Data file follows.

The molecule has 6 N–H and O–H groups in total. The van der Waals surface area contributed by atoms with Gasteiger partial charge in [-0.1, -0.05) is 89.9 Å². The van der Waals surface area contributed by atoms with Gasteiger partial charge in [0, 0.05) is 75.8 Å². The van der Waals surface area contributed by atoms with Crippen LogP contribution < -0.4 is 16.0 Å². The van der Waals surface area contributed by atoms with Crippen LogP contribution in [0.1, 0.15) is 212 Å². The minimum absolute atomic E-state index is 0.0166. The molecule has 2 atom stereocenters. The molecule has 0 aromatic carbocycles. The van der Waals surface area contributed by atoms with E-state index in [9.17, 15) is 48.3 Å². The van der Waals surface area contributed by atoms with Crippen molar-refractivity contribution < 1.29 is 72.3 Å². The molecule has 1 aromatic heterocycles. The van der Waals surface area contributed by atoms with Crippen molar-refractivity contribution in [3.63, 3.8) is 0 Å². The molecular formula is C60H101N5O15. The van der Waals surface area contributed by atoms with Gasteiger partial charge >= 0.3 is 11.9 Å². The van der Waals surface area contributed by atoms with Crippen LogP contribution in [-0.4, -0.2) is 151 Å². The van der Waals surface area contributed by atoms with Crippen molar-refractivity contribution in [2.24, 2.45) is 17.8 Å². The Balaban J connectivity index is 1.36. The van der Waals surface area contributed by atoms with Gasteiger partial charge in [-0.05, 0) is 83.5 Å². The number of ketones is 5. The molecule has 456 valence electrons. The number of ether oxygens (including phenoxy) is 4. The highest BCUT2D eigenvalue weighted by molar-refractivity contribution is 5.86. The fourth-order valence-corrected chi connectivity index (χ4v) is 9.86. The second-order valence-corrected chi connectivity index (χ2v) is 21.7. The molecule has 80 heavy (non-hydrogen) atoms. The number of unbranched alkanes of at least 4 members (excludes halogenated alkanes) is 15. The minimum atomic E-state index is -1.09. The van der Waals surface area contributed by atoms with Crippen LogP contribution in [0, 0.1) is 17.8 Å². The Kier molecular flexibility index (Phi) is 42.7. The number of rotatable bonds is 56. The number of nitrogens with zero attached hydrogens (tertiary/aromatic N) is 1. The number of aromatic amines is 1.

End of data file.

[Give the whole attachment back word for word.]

The molecule has 6 N–H and O–H groups in total. The van der Waals surface area contributed by atoms with Gasteiger partial charge in [-0.1, -0.05) is 89.9 Å². The van der Waals surface area contributed by atoms with Gasteiger partial charge in [0, 0.05) is 75.8 Å². The van der Waals surface area contributed by atoms with Crippen LogP contribution < -0.4 is 16.0 Å². The van der Waals surface area contributed by atoms with Crippen LogP contribution in [0.1, 0.15) is 212 Å². The minimum absolute atomic E-state index is 0.0166. The molecule has 2 atom stereocenters. The molecule has 0 aromatic carbocycles. The van der Waals surface area contributed by atoms with E-state index in [9.17, 15) is 48.3 Å². The van der Waals surface area contributed by atoms with Crippen molar-refractivity contribution < 1.29 is 72.3 Å². The molecule has 1 aromatic heterocycles. The van der Waals surface area contributed by atoms with Crippen molar-refractivity contribution in [3.63, 3.8) is 0 Å². The molecular formula is C60H101N5O15. The van der Waals surface area contributed by atoms with Gasteiger partial charge >= 0.3 is 11.9 Å². The van der Waals surface area contributed by atoms with Crippen LogP contribution in [-0.4, -0.2) is 151 Å². The van der Waals surface area contributed by atoms with Crippen molar-refractivity contribution in [2.24, 2.45) is 17.8 Å². The Balaban J connectivity index is 1.36. The van der Waals surface area contributed by atoms with Gasteiger partial charge in [-0.05, 0) is 83.5 Å². The number of ketones is 5. The molecule has 456 valence electrons. The number of ether oxygens (including phenoxy) is 4. The highest BCUT2D eigenvalue weighted by molar-refractivity contribution is 5.86. The fourth-order valence-corrected chi connectivity index (χ4v) is 9.86. The second-order valence-corrected chi connectivity index (χ2v) is 21.7. The molecule has 80 heavy (non-hydrogen) atoms. The number of unbranched alkanes of at least 4 members (excludes halogenated alkanes) is 15. The minimum atomic E-state index is -1.09. The van der Waals surface area contributed by atoms with Crippen LogP contribution in [0, 0.1) is 17.8 Å². The Kier molecular flexibility index (Phi) is 42.7. The number of rotatable bonds is 56. The number of nitrogens with zero attached hydrogens (tertiary/aromatic N) is 1. The number of aromatic amines is 1.